I inherited my interest in writing from my mother who has written many things over the years. I think she might have enjoyed blogging, too, if the technology had been available in her earlier years.
This fall, I had the idea to write about her experience with integration while attending Little Rock Central because it was the 60th anniversary of that historical event that brought national attention to her high school. When I asked her about her memories of it, she reminded me of a little self-published book of her writings that she had given me years ago and suggested that I start there.
When I say “years ago,” the little book is dated 1996. I’ve moved five times since then so I was relieved to find it on my bookshelf where I thought it oughta be. Flipping through it, looking for her writing on the subject, I found it embedded within an essay called “Susie and Me.” I debated about taking an excerpt of that section, but then you’d be wondering who Susie was, plus Susie witnessed some other interesting events as well. I decided to share the whole essay in honor of my mother. I’ve had these little books she wrote for 22 years, and I have a new appreciation for them now. She was 54 when she wrote them and I’m 55 now, so that coincidence strikes me, too.
I hope you’ll enjoy “Susie and Me,” written by my mother, Melissa Holder Hinton. I’ve edited it just a little for brevity.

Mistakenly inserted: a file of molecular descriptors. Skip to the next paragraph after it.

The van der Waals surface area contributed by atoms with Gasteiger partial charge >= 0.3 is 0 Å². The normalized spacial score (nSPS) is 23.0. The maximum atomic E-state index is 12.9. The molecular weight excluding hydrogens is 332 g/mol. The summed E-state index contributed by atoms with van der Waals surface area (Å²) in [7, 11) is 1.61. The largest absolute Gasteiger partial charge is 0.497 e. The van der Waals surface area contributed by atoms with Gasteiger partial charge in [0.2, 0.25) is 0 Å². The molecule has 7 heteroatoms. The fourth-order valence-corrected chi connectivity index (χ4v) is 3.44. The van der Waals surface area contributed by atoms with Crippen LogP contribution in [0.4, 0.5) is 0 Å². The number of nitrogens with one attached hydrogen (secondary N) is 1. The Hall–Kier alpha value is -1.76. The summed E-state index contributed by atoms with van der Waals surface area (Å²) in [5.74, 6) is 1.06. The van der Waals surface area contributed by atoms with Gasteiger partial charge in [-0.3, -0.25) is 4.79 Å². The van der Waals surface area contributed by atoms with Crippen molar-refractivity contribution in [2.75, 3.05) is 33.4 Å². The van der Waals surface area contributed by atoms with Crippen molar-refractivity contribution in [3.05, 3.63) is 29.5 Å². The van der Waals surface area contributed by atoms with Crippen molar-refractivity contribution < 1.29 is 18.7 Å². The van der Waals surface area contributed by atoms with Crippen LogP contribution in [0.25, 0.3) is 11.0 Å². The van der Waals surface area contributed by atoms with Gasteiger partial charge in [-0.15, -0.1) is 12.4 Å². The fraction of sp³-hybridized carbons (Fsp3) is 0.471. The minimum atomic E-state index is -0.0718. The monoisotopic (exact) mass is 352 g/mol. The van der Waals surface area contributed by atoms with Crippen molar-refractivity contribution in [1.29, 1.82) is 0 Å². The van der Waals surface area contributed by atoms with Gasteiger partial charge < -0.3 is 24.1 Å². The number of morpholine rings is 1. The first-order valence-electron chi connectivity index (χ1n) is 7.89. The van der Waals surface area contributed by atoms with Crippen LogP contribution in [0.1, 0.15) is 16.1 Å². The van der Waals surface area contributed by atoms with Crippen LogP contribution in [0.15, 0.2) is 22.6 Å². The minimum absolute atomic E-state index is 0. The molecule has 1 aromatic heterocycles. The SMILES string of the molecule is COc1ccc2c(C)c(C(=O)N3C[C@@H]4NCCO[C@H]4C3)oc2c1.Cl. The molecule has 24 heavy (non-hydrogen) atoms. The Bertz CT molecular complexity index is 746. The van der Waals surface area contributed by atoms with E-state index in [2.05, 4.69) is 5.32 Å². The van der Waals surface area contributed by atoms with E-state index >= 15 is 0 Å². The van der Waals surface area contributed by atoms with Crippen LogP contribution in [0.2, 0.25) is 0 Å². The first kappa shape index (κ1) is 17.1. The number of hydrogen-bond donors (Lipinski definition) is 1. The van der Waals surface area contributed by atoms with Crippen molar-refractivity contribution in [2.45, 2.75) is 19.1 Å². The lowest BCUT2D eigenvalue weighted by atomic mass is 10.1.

Susie and Me
I was ten and she was brand new. Susie appeared under the Christmas tree from Santa Claus in 1950.
However, I soon learned that while I was at school, my mother had spent hours cutting out the flesh-colored material and sewing the pieces together that became a life-size doll. She glued yellow yarn on the doll’s head, as well as stitching eye lashes and eye brows on her oval face. Her tiny nose made with small stitches stayed in place the entire time right above her turned up mouth.
A little short-sleeved dress which slightly showed her panties adorned her originally. The nubbins for her hands would be forced through the armholes of the dress while the feet would be guided through the leg holes of her panties. Susie was kept busy getting her clothes changed, eating imaginary food, and getting her tangled locks combed. During the day while I was at school, she would sit propped up against the bed pillows never moving an inch. Where I left her that morning she stayed in the same place until I got home. She did that for almost twenty years.
Looking back I now realize that Susie appeared soon after my new baby sister was born that October. Mother was using psychology at her best when she gave me a doll to play with while she took care of Mary Ellen. No jealousy of a new baby in the house was created because Susie occupied my time.
Susie watched me do silly things, fight with my sister Nancy, gain agility, and take care of my baby sister Mary Ellen. She gave witness of solitude to my growing-up years, watching my character being formed by outside influences as well as by inner guidance. Things I would not be proud for anyone else to know about my behavior, my thoughts, and words toward others, Susie will keep the secrets intended.